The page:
LISTEN TO THE BEES
People must be thinking, what’s all this buzz about bees?
These essential insects have been in the news a lot lately because they are disappearing in devastating and unprecedented numbers. And science is finally giving us some answers.
Their disappearance is our flash warning of a food system that is broken and needs to change.
I’ve practiced urban beekeeping since 2008. For the last four years, I’ve tended bees on various rooftop gardens in San Francisco. They pollinate neighborhoods like Jackson Square, Nopa, Hayes Valley and Washington Square while producing honeycomb forQuince, nopa, Jardinière Restaurants and Tony’s Pizza Napoletana.
I’m not an academic, not a scientist, nor a policy maker. I’m just a mom and a beekeeper who sees bee’s disappearing; and I’m terribly worried.
In my work as a beekeeper, I have discovered that bees are a delivery system, bringing the heart and soul of nature right to our table. Bees are just the right species to help people understand the fragile connection between our health and the health of the planet.
While the situation is frightening, here’s the good news: More and more people are finally listening to and understanding what is happening to the planet. It is clear that the public is paying attention. I see the public is ready to act.
People understand that what happens to bees happens to us. When we save the bees, we also save ourselves. The importance of a healthy food system is finally sinking in for many people. Bees are telling us this in a most tangible and visceral way. I believe the need to save the bees is what will finally spark humanity to take the actions needed to save ourselves from ourselves.
And here is more good news: There are simple ways every one of us can help make a difference.
Nearly all big-box stores sell mass-produced seeds and plants that have been treated with systemic insecticides such as neonicotinoids. I politely asked my local hardware and garden store, Cole Hardware in San Francisco, if they would consider selling neonic-free plants to help keep bees safe. They agreed. They told me that they truly do not want to kill any pollinators.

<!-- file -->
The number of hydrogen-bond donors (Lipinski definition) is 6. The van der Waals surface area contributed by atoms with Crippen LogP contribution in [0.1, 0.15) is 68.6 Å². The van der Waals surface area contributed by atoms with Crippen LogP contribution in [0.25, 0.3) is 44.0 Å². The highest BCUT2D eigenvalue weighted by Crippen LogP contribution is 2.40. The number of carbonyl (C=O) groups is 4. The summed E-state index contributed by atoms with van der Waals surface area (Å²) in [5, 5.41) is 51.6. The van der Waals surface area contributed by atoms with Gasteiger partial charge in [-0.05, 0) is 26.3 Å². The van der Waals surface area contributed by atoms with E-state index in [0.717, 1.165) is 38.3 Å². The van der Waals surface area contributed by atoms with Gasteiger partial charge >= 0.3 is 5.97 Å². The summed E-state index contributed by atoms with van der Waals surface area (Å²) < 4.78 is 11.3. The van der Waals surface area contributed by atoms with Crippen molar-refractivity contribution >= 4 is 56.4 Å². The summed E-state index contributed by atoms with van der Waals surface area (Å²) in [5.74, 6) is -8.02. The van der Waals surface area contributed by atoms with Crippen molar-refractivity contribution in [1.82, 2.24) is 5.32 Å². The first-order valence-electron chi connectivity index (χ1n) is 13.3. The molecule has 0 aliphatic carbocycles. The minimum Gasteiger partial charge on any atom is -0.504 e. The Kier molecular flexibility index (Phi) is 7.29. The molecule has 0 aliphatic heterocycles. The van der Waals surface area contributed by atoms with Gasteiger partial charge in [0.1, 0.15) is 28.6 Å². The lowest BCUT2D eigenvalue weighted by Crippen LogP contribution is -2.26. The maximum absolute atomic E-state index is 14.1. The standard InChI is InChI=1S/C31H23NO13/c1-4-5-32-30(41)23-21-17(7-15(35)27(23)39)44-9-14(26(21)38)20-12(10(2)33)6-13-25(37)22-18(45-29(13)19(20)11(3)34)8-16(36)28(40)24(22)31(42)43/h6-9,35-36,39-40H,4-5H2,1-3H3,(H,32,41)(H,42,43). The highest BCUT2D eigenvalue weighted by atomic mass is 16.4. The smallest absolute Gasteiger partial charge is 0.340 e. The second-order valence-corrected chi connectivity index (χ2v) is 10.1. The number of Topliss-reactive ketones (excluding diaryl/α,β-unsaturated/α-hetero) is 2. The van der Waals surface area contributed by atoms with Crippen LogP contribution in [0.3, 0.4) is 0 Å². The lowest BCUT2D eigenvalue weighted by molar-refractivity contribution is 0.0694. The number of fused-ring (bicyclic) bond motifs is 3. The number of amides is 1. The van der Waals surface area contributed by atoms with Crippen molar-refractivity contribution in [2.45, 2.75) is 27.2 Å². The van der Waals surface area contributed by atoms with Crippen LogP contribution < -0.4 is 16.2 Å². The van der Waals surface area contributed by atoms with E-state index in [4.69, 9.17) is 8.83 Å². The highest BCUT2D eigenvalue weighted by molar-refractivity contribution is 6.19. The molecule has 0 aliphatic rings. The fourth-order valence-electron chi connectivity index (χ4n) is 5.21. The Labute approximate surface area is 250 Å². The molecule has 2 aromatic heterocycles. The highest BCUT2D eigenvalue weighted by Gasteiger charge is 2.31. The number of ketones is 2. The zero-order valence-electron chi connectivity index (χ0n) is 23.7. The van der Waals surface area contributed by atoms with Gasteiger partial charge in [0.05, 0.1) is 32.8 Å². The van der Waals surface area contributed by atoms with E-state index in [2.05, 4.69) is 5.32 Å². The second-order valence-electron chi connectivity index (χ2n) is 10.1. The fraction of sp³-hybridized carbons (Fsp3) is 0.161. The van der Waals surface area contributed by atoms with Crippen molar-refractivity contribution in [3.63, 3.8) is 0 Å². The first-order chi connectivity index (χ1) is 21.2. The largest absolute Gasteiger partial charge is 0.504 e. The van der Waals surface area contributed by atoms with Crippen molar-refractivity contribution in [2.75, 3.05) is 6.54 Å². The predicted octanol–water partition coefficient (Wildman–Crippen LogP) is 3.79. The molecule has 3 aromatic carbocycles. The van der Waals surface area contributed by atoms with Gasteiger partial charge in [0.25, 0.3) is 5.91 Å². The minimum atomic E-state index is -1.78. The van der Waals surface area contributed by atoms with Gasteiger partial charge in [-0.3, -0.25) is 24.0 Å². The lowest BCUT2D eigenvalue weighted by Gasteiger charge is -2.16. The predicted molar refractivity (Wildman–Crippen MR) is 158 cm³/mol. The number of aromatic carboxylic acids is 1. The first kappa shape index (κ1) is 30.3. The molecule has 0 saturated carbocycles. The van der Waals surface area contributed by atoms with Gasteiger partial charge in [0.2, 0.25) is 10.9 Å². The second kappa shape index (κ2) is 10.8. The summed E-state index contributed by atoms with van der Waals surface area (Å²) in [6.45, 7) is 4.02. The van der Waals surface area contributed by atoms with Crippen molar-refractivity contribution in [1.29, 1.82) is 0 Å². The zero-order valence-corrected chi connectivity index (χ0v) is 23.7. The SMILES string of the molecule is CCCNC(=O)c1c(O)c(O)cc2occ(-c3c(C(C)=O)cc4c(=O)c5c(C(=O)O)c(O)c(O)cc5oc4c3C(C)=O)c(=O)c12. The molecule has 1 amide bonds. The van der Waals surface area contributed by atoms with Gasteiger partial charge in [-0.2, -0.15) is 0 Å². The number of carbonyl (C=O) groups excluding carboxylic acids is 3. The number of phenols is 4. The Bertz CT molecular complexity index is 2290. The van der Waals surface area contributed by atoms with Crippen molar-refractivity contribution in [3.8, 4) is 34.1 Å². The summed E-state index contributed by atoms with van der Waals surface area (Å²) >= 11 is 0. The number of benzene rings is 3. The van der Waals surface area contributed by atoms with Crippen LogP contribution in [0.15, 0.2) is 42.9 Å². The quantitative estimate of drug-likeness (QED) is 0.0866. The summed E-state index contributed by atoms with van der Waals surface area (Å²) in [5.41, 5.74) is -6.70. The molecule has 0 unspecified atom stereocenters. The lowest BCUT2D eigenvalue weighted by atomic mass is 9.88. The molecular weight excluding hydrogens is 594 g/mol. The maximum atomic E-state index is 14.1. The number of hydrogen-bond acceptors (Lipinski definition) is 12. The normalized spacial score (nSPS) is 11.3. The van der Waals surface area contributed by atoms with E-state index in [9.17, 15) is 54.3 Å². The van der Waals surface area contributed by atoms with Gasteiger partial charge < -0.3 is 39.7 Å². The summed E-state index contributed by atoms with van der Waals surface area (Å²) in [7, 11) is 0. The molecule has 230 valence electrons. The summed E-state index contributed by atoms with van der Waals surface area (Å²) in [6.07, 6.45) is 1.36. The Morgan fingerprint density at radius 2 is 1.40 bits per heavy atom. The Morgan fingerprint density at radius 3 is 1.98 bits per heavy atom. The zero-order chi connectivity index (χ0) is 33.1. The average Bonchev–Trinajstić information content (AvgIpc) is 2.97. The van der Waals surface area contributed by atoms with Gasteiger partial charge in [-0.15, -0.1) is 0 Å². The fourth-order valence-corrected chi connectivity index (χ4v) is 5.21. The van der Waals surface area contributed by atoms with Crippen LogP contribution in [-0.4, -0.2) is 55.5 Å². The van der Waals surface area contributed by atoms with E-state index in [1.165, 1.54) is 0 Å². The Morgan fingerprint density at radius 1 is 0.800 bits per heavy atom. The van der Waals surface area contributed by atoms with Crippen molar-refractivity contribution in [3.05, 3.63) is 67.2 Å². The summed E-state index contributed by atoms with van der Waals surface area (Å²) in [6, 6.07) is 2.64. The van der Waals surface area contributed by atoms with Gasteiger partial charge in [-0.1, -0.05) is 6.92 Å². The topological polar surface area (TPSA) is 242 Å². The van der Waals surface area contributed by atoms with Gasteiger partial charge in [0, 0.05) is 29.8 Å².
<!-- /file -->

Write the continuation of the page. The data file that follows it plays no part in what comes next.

This June, Cole Hardware will launch a Bee Safe Campaign and will clearly display which plants are organic and safe for pollinators. In San Francisco, they will be our one-stop shop for safe plants we can trust.
Imagine if everyone requested the same of their local garden and hardware store. As a consumer, you can do this, too. Contact your local independent and chain garden and hardware stores and ask them to please make sure they are not harming bees by selling non-organic, pesticide-laden seeds or plants.
Another way you can help is by supporting groups like Earthjustice, who are working hard to protect the environment and bees from dangerous pesticides at the national level.
If you like apple pie at Christmas, pumpkin pie at Thanksgiving, and guacamole for Super Bowl—all foods that will soon be too difficult and expensive for farmers to produce if we don’t protect our bee populations—please help us clean up our food system by reducing and eliminating pesticides. If you don’t want your salads and fruits to be replaced by cheaper foods that don’t require pollination such as grains and corn, please join us in this work to reclaim our food system.
If we fail to act, we will be left with a broken and untenable farming and food production system that does not support life. Creating safe havens for all pollinators should be at the top of the list of policy makers and the EPA.
All the pollinators—Monarchs, bumblebees, and native bees—are communicating that now is the time for us to take action. Pollinators work tirelessly to connect us to our sustenance though the delicate balancing act of soil, sun and rain. I say tirelessly, because it’s a vast amount of work for pollinators to give us this rich, bountiful life.
It’s not magic why we’re here. It’s pollination! We evolved alongside pollinators and we developed based on their nutritional gifts. Bees and butterflies are telling us that we won’t get along without them. Our treatment of these delicate and necessary, beneficial insects will inform the balance of our world. The future begins now. Please listen to the bees.
This guest blog post is written by Terry Oxford, an urban rooftop beekeeper in downtown San Francisco. A graduate of UC Berkeley, Terry has been a long time activist and environmentalist. She learned about the interconnection of plants and pollinators while working at TreePeople in Los Angeles in the early 90’s.
Terry’s focus is natural, sustainable beekeeping and her goal is strong and healthy bees that require little human intervention and interference. Our farming practices have brought bees to their knees and it’s doubtful that technology and business as usual will save them.
Learn more about Terry at UrbanBeeSF.com.